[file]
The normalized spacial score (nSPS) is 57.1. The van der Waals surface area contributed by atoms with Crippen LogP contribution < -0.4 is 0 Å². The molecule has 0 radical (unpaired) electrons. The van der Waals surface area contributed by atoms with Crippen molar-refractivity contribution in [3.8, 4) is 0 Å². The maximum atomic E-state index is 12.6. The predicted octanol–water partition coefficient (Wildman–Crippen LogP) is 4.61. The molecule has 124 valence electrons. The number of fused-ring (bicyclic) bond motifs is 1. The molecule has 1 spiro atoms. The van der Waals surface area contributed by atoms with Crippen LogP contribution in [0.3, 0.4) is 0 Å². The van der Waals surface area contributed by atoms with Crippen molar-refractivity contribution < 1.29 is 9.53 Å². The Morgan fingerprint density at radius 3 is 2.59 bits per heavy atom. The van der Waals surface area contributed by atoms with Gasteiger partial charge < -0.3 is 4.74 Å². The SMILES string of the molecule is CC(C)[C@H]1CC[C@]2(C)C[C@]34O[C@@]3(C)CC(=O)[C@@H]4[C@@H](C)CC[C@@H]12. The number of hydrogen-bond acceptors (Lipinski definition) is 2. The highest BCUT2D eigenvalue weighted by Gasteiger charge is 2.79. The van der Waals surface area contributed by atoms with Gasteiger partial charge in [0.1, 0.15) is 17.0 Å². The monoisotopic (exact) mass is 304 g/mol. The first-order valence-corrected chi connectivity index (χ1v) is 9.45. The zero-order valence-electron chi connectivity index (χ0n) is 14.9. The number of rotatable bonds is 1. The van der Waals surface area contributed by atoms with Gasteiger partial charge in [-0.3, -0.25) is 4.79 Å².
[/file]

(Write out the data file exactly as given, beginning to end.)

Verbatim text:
The normalized spacial score (nSPS) is 57.1. The van der Waals surface area contributed by atoms with Crippen LogP contribution < -0.4 is 0 Å². The molecule has 0 radical (unpaired) electrons. The van der Waals surface area contributed by atoms with Crippen molar-refractivity contribution in [3.8, 4) is 0 Å². The maximum atomic E-state index is 12.6. The predicted octanol–water partition coefficient (Wildman–Crippen LogP) is 4.61. The molecule has 124 valence electrons. The number of fused-ring (bicyclic) bond motifs is 1. The molecule has 1 spiro atoms. The van der Waals surface area contributed by atoms with Crippen LogP contribution in [0.3, 0.4) is 0 Å². The van der Waals surface area contributed by atoms with Crippen molar-refractivity contribution < 1.29 is 9.53 Å². The Morgan fingerprint density at radius 3 is 2.59 bits per heavy atom. The van der Waals surface area contributed by atoms with Gasteiger partial charge < -0.3 is 4.74 Å². The SMILES string of the molecule is CC(C)[C@H]1CC[C@]2(C)C[C@]34O[C@@]3(C)CC(=O)[C@@H]4[C@@H](C)CC[C@@H]12. The number of hydrogen-bond acceptors (Lipinski definition) is 2. The highest BCUT2D eigenvalue weighted by Gasteiger charge is 2.79. The van der Waals surface area contributed by atoms with Gasteiger partial charge in [0.1, 0.15) is 17.0 Å². The monoisotopic (exact) mass is 304 g/mol. The first-order valence-corrected chi connectivity index (χ1v) is 9.45. The zero-order valence-electron chi connectivity index (χ0n) is 14.9. The number of rotatable bonds is 1. The van der Waals surface area contributed by atoms with Gasteiger partial charge in [-0.3, -0.25) is 4.79 Å².